Jean Smith May 01, 2012 at 10:25 PM
bd per a call to Whitehall Place, they don't accept Section 8 and of the 1200 units, that is incorrect that half of them are occupied by immigrants.
Jean Smith May 01, 2012 at 10:29 PM
By the way, I choose to drive my child to and from school and I see the buses on the road that run stop signs and red lights. I would also have a grandchild too but you can thank the bus driver from our school district that smacked into the back of my daughter in laws car, she chose not to run a red light, but the bus behind her didn't stop. I won't put my child on a bus in this school district any more.
Jean Smith May 01, 2012 at 11:21 PM
http://www.mtlsd.org/district/budget/stuff/2012.13_proposed_budget_4.16.12.pdf This is a copy of Mt Lebanon's Budget and the district in 2011-2012 spent Per Pupil Cost $             14,791 not the $11,520 that you stated before from education.com. That is more money per student then the 10,820 that you say Baldwin School spend on our students.
bd May 02, 2012 at 12:11 AM
Jean - You wrote, "bd per a call to Whitehall Place, they don't accept Section 8 and of the 1200 units, that is incorrect that half of them are occupied by immigrants." I refer you to an article on SHIM's website that states the occupancy figures. Here is the article you can read for yourself concerning 600 units occupied by immigrants or refugees, http://shim-center.org/programs/family-support/family-support-center/ Ask Whitehall Place if they accept subsidized housing. Section 8 is a specific type of subsidy. While they may not accept section 8, they may accept (and probably do) residents being helped with subsidies from groups like Catholic Charities. It is not Section 8 but it is subsidized housing.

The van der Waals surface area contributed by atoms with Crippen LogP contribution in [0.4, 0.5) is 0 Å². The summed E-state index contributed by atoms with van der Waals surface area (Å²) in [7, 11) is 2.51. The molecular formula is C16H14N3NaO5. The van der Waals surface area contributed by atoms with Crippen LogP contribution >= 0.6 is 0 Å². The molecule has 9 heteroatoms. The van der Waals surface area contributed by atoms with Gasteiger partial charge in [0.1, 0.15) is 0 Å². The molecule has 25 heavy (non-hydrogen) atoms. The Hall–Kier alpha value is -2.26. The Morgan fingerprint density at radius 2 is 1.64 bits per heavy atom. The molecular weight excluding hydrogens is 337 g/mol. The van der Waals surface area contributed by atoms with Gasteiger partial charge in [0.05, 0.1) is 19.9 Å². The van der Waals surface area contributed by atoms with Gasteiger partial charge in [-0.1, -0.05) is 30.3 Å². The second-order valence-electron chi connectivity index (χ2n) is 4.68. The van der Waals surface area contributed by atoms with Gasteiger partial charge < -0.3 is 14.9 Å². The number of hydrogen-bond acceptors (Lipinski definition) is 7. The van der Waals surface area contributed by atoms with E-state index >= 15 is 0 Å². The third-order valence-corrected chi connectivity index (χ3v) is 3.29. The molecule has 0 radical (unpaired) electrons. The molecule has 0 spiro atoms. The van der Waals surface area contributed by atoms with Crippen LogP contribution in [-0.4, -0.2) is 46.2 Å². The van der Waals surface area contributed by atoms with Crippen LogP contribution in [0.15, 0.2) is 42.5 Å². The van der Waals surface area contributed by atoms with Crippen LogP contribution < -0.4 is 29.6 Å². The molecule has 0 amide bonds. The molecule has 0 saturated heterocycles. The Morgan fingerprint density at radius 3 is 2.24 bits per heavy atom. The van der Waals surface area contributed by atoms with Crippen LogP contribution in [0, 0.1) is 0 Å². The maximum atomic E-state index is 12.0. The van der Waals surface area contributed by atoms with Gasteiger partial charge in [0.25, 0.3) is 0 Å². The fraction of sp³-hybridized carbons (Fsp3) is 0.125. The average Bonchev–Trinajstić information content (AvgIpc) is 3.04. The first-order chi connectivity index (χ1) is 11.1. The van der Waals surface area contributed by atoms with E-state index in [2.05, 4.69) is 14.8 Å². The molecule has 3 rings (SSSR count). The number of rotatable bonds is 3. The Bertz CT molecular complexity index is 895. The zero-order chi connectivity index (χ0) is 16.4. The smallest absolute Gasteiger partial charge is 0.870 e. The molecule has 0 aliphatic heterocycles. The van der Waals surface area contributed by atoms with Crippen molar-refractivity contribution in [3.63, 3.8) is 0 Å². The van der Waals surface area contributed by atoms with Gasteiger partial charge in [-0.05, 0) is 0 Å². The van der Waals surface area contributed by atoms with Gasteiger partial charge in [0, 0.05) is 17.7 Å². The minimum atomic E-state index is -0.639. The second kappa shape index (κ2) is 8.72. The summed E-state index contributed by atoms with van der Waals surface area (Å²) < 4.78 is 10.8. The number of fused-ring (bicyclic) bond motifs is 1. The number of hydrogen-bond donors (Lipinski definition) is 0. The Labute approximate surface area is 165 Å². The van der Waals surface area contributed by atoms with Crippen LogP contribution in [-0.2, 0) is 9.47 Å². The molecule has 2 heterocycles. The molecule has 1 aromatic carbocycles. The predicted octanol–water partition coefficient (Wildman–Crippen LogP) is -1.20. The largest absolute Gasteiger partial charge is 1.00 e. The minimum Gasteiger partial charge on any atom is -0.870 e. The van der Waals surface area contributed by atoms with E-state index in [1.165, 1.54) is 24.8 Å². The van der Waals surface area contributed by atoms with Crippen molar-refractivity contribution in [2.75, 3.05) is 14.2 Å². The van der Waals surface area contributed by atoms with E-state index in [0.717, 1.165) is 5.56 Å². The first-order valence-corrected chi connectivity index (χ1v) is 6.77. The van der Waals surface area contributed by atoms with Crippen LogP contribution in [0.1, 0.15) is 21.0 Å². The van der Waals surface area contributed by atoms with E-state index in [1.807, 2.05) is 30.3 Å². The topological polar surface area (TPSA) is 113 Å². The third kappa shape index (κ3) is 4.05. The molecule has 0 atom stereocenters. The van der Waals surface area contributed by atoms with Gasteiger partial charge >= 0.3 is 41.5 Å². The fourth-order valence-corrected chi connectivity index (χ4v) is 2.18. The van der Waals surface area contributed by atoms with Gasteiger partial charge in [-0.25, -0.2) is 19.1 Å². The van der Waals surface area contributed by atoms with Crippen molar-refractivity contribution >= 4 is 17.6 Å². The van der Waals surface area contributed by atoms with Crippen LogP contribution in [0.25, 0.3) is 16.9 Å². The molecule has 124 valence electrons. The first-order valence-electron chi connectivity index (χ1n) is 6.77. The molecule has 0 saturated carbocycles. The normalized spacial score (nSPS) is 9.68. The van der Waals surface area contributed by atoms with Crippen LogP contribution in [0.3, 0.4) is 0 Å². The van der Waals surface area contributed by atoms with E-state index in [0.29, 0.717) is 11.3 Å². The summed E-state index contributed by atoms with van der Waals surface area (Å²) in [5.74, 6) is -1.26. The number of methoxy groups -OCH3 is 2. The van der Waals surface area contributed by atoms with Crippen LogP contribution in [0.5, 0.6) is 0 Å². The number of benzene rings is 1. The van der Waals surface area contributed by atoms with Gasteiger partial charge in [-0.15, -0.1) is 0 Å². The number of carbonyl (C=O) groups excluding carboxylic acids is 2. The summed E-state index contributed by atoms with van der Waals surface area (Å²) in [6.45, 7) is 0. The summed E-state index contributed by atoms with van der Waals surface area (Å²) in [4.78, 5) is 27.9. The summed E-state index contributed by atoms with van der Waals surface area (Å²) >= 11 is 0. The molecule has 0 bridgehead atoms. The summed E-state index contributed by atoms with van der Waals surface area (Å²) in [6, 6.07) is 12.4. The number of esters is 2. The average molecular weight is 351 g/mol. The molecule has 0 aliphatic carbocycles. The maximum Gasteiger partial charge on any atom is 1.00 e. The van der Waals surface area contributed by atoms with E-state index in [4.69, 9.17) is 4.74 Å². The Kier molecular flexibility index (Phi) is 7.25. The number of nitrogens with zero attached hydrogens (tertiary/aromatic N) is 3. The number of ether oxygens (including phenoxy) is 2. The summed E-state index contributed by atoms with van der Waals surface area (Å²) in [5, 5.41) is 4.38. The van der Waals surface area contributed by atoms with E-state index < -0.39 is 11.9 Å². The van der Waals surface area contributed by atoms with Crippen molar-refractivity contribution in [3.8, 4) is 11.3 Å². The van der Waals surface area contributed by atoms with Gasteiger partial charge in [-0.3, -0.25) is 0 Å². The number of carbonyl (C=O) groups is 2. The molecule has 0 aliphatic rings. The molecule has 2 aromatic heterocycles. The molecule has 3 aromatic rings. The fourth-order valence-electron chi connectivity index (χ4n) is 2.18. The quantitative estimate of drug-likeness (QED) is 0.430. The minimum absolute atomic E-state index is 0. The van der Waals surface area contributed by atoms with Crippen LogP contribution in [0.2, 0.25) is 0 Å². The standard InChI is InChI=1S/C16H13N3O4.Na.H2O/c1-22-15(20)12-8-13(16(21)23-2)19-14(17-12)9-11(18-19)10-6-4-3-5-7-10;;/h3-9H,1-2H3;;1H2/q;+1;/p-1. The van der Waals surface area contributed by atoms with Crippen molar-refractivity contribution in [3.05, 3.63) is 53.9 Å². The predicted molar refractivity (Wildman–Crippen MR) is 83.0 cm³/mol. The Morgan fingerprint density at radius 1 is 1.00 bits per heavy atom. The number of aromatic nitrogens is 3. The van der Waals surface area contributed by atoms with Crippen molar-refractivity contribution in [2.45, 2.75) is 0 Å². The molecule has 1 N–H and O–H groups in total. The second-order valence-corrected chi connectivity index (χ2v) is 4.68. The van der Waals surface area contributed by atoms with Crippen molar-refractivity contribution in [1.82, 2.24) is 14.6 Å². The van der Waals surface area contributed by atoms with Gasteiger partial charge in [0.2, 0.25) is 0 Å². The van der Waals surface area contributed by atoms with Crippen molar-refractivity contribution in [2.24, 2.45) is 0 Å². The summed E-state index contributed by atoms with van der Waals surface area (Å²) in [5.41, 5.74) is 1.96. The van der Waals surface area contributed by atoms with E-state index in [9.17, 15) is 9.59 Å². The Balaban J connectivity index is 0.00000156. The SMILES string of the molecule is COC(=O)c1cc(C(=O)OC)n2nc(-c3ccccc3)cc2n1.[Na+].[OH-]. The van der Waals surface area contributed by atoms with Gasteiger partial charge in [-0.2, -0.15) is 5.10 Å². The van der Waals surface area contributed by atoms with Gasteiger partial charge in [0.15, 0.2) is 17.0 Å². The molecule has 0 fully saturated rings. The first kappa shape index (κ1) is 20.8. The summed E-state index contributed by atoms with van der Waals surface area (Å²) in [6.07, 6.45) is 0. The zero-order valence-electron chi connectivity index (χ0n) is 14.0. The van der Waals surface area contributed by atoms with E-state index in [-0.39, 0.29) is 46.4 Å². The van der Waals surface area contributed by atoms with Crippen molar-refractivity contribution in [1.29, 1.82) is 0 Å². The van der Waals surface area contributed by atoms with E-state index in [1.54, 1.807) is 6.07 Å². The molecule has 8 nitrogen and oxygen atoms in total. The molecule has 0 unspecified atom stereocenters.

Janet May 02, 2012 at 12:47 AM
Jean I'm sorry for your loss, but it sounds like it was an accident that could have happened to anyone who was driving behind her. You need to pray to God for strength to give you forgiveness for your bitterness toward the transportation department. NO ONE IS PERFECT, NOT EVEN YOU WHEN IT COMES TO DRIVING OR ANY ASPECT OF ONES LIFE. I'll pray for you too. Anyone who drives for a living will make mistakes, but they don't need someone stalking them waiting to report an error. May God bless you and bring peace within you.
Jean Smith May 02, 2012 at 01:34 AM
First of all it isn't stalking buses when your driving on the road and they run stop signs and red lights. I usually end up following one bus or another on the way to and from the high school every day and you see them run lights and stop signs. That is dangerous when they are full of students. I don't use a cell phone nor text while driving either. I keep my eyes on the road, especially when buses pull right out in front of you because a bus didn't stop at a stop sign or red light. Yes I will report them to this district or any other district. Kids lives are important and a bus driver should not be careless while behind the wheels of a bus.
Janet May 02, 2012 at 01:59 AM
I agree a bus driver should not be careless behind the wheel, but they are human and make mistakes like you and I. I don't believe that you see these drivers doing this everyday. You stated in a previous post " Even sent them a tap of a bus doing it and the bus driver is still driving kids to school." Someone would have to be sitting waiting and watching everyday for a driver to do this, that is stalking! And for you to think they would fire a driver because they went through a stop sign. I would hope it takes more than that for an employee to get fired. Again Jean, no one is perfect and if you think you are, shame on you. I happen to believe we have very caring and careful bus drivers. My children have liked the majority of their drivers over the years. To BW bus drivers, I think you do a fine job in keeping our children safe and I want to say thank you. I'm sure you don't get told this enough and deal with more people like Jean but I say thank you
Jean Smith May 02, 2012 at 03:17 AM
lol
Janet May 02, 2012 at 04:15 AM
If BW can't meet their budget, why did they create 2 new postions, Director of Programs, Darlene DeFilippo at a salary of $96,425 per year and Andrea Huffman to the position of director of curriculum for the entire district with an annual salary of $92,501? This is why we need to start with looking at administration first and working our way down on the cutting of spending.
bd May 02, 2012 at 12:53 PM
ML - It is only an exercise that might make you feel better but the majority of the B-W school board does not give a hoot about any ideas from the public. Schmotzer has already declared that he will raise taxes. He carries Fischer, Pry, Kazour, Rosing, and more than likely DiNardo. Case closed. Croder has even been against reducing taxes in the past. You would be better off bringing your ideas to a school board meeting.